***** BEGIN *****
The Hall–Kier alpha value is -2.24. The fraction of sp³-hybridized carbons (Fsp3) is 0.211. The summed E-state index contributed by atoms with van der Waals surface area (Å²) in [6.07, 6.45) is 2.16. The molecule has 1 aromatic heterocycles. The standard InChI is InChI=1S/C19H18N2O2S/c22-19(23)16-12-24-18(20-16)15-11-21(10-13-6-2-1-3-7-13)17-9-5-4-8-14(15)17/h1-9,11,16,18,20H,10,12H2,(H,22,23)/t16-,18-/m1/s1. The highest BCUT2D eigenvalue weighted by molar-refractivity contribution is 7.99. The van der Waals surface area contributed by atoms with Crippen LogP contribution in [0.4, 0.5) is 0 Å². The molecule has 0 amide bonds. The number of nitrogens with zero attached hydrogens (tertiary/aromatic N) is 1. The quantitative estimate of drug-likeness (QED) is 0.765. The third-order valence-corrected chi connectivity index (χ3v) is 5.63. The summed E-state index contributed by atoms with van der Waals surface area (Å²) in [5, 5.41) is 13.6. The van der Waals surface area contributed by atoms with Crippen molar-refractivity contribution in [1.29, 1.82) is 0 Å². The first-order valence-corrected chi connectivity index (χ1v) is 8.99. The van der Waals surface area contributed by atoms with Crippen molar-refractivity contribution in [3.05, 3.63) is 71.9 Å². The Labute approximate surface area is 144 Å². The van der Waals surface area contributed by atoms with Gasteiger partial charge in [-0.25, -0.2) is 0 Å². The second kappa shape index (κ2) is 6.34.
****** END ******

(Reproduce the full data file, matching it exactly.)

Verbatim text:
The Hall–Kier alpha value is -2.24. The fraction of sp³-hybridized carbons (Fsp3) is 0.211. The summed E-state index contributed by atoms with van der Waals surface area (Å²) in [6.07, 6.45) is 2.16. The molecule has 1 aromatic heterocycles. The standard InChI is InChI=1S/C19H18N2O2S/c22-19(23)16-12-24-18(20-16)15-11-21(10-13-6-2-1-3-7-13)17-9-5-4-8-14(15)17/h1-9,11,16,18,20H,10,12H2,(H,22,23)/t16-,18-/m1/s1. The highest BCUT2D eigenvalue weighted by molar-refractivity contribution is 7.99. The van der Waals surface area contributed by atoms with Crippen LogP contribution in [0.4, 0.5) is 0 Å². The molecule has 0 amide bonds. The number of nitrogens with zero attached hydrogens (tertiary/aromatic N) is 1. The quantitative estimate of drug-likeness (QED) is 0.765. The third-order valence-corrected chi connectivity index (χ3v) is 5.63. The summed E-state index contributed by atoms with van der Waals surface area (Å²) in [5, 5.41) is 13.6. The van der Waals surface area contributed by atoms with Crippen molar-refractivity contribution in [1.29, 1.82) is 0 Å². The first-order valence-corrected chi connectivity index (χ1v) is 8.99. The van der Waals surface area contributed by atoms with Crippen molar-refractivity contribution in [3.05, 3.63) is 71.9 Å². The Labute approximate surface area is 144 Å². The van der Waals surface area contributed by atoms with Gasteiger partial charge in [-0.25, -0.2) is 0 Å². The second kappa shape index (κ2) is 6.34.